How does One Health thinking vary among veterinarians globally?

The specific ways in which veterinarians contribute to One Health may depend on their country’s or area’s challenges and priorities. Factors that can influence how veterinarians contribute to or think about One Health include:

  • Cultural differences — Cultural attitudes can shape the approach to One Health and veterinarians’ perceived role. For example, in some countries, animals are valued for economic contribution, while in others, they hold cultural or religious significance or are seen primarily as companions.
  • Socio-economic factors — Access to health care and veterinary services impacts zoonotic disease prevalence and can shift One Health priorities.
  • Healthcare infrastructure — Healthcare infrastructure can influence veterinarians’ ability to contribute to One Health initiatives. Veterinarians have access to diagnostic tools, surveillance systems, and public health agencies in the United States and other developed nations, allowing for comprehensive disease monitoring. In contrast, developing countries may lack these resources, and veterinarians may have difficulty implementing positive change.
  • Disease patterns — Different regions face unique health concerns based on population density, climate, wildlife, and agricultural practices. Veterinarians in rural areas focus on how livestock health can impact food security, while those in urban areas may focus on preventing zoonotic diseases.
  • Environmental challenges — Pollution, deforestation, and climate change are global environmental concerns, but their impact varies. Veterinarians help monitor wildlife health and vector-borne diseases in areas faced with these challenges.
  • Government policy — Veterinarians in different parts of the world face various government policies that impact how they practice veterinary medicine and contribute to global One Health. Some countries have robust interagency collaboration while others may suffer from fragmentation and competing priorities.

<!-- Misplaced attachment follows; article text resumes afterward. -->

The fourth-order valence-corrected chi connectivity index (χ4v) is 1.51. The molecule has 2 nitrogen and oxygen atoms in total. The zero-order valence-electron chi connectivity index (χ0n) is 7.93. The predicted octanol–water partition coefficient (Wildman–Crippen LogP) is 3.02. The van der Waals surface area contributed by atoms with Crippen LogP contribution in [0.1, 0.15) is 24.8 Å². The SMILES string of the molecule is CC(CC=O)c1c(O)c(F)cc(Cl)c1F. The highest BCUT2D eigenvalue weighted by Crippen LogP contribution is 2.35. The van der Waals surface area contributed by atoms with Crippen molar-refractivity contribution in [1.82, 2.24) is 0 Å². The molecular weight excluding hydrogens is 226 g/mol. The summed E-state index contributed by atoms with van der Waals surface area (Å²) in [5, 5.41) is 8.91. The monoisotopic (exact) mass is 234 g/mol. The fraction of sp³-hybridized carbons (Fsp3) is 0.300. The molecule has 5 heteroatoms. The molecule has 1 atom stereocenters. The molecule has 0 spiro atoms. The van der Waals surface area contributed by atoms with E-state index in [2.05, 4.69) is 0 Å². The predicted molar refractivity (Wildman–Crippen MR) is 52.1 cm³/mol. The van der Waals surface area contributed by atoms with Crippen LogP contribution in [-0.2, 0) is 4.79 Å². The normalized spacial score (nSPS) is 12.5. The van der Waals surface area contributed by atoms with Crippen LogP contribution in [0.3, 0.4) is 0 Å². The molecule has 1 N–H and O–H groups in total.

Although universal, One Health’s principles depend on local contexts and priorities. Veterinarians play a crucial role in adapting One Health approaches to address challenges most pressing to their communities. By working collaboratively across disciplines and borders, veterinarians can contribute to a more integrated and holistic approach to improving the health and well-being of humans, animals, and the environment.

As animal health advocates, veterinarians are uniquely positioned to advance One Health. By embracing interdisciplinary collaboration, promoting preventive measures, and helping create evidence-based policies, veterinarians contribute to a sustainable future at an individual and organizational level. With One Health, every action we take contributes to a safer and healthier planet.

Are you ready to contribute to global One Health efforts by becoming a veterinarian or working as a veterinarian in a new location? The Vet Service have roles around the world including the United States, Canada, Australia, New Zealand, the UK and more. Contact The Vet Service for help finding your next position or for assistance with relocation efforts.